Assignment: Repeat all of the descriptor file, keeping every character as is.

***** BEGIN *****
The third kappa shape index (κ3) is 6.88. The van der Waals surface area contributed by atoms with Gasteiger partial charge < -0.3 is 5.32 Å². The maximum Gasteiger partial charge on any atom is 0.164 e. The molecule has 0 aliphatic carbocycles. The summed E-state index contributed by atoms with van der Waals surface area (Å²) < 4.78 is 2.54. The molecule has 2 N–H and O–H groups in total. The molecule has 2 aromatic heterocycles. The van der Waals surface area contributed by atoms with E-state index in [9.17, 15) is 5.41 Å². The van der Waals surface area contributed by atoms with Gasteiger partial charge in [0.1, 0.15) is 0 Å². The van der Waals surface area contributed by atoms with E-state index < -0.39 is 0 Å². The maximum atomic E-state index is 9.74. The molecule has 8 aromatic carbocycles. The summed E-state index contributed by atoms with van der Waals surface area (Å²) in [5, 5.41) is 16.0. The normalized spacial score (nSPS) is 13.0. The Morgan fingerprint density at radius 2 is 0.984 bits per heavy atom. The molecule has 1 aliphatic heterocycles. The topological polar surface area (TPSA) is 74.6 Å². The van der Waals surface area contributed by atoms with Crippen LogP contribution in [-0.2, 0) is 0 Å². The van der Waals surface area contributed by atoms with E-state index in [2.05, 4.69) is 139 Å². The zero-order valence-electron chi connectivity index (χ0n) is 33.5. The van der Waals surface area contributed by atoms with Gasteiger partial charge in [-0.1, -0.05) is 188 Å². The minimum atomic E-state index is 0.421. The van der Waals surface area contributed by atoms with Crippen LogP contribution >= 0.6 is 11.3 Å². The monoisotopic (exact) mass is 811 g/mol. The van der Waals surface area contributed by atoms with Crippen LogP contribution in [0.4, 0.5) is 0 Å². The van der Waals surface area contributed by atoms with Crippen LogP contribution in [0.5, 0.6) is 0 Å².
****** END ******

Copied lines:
The third kappa shape index (κ3) is 6.88. The van der Waals surface area contributed by atoms with Gasteiger partial charge < -0.3 is 5.32 Å². The maximum Gasteiger partial charge on any atom is 0.164 e. The molecule has 0 aliphatic carbocycles. The summed E-state index contributed by atoms with van der Waals surface area (Å²) < 4.78 is 2.54. The molecule has 2 N–H and O–H groups in total. The molecule has 2 aromatic heterocycles. The van der Waals surface area contributed by atoms with E-state index in [9.17, 15) is 5.41 Å². The van der Waals surface area contributed by atoms with Gasteiger partial charge in [0.1, 0.15) is 0 Å². The van der Waals surface area contributed by atoms with E-state index < -0.39 is 0 Å². The maximum atomic E-state index is 9.74. The molecule has 8 aromatic carbocycles. The summed E-state index contributed by atoms with van der Waals surface area (Å²) in [5, 5.41) is 16.0. The normalized spacial score (nSPS) is 13.0. The Morgan fingerprint density at radius 2 is 0.984 bits per heavy atom. The molecule has 1 aliphatic heterocycles. The topological polar surface area (TPSA) is 74.6 Å². The van der Waals surface area contributed by atoms with Crippen LogP contribution in [-0.2, 0) is 0 Å². The van der Waals surface area contributed by atoms with E-state index in [2.05, 4.69) is 139 Å². The zero-order valence-electron chi connectivity index (χ0n) is 33.5. The van der Waals surface area contributed by atoms with Gasteiger partial charge in [-0.1, -0.05) is 188 Å². The minimum atomic E-state index is 0.421. The van der Waals surface area contributed by atoms with Crippen LogP contribution >= 0.6 is 11.3 Å². The monoisotopic (exact) mass is 811 g/mol. The van der Waals surface area contributed by atoms with Crippen LogP contribution in [0.4, 0.5) is 0 Å². The van der Waals surface area contributed by atoms with Crippen LogP contribution in [0.5, 0.6) is 0 Å².